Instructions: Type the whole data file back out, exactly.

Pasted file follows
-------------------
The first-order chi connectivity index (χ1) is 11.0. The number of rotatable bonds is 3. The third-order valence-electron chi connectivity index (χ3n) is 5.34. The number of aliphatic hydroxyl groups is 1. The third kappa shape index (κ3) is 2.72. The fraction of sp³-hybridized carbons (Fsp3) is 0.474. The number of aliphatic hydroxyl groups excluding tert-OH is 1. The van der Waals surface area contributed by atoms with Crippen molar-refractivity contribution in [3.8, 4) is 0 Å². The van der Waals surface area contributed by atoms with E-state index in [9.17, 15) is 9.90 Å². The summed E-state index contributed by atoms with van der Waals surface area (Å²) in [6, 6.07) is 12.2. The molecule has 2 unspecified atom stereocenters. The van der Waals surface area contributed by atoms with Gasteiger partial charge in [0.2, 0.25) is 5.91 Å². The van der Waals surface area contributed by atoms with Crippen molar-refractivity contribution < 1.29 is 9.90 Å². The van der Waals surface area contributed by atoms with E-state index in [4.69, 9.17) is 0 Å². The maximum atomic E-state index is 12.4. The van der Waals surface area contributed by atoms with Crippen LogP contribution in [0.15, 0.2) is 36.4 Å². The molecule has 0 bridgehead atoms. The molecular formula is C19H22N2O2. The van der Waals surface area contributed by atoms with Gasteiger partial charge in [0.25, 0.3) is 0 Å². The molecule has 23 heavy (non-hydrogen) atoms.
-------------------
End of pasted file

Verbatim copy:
The first-order chi connectivity index (χ1) is 11.0. The number of rotatable bonds is 3. The third-order valence-electron chi connectivity index (χ3n) is 5.34. The number of aliphatic hydroxyl groups is 1. The third kappa shape index (κ3) is 2.72. The fraction of sp³-hybridized carbons (Fsp3) is 0.474. The number of aliphatic hydroxyl groups excluding tert-OH is 1. The van der Waals surface area contributed by atoms with Crippen molar-refractivity contribution in [3.8, 4) is 0 Å². The van der Waals surface area contributed by atoms with E-state index in [9.17, 15) is 9.90 Å². The summed E-state index contributed by atoms with van der Waals surface area (Å²) in [6, 6.07) is 12.2. The molecule has 2 unspecified atom stereocenters. The van der Waals surface area contributed by atoms with Gasteiger partial charge in [0.2, 0.25) is 5.91 Å². The van der Waals surface area contributed by atoms with Crippen molar-refractivity contribution < 1.29 is 9.90 Å². The van der Waals surface area contributed by atoms with E-state index in [4.69, 9.17) is 0 Å². The maximum atomic E-state index is 12.4. The van der Waals surface area contributed by atoms with Crippen LogP contribution in [0.15, 0.2) is 36.4 Å². The molecule has 0 bridgehead atoms. The molecular formula is C19H22N2O2. The van der Waals surface area contributed by atoms with Gasteiger partial charge in [0.25, 0.3) is 0 Å². The molecule has 23 heavy (non-hydrogen) atoms.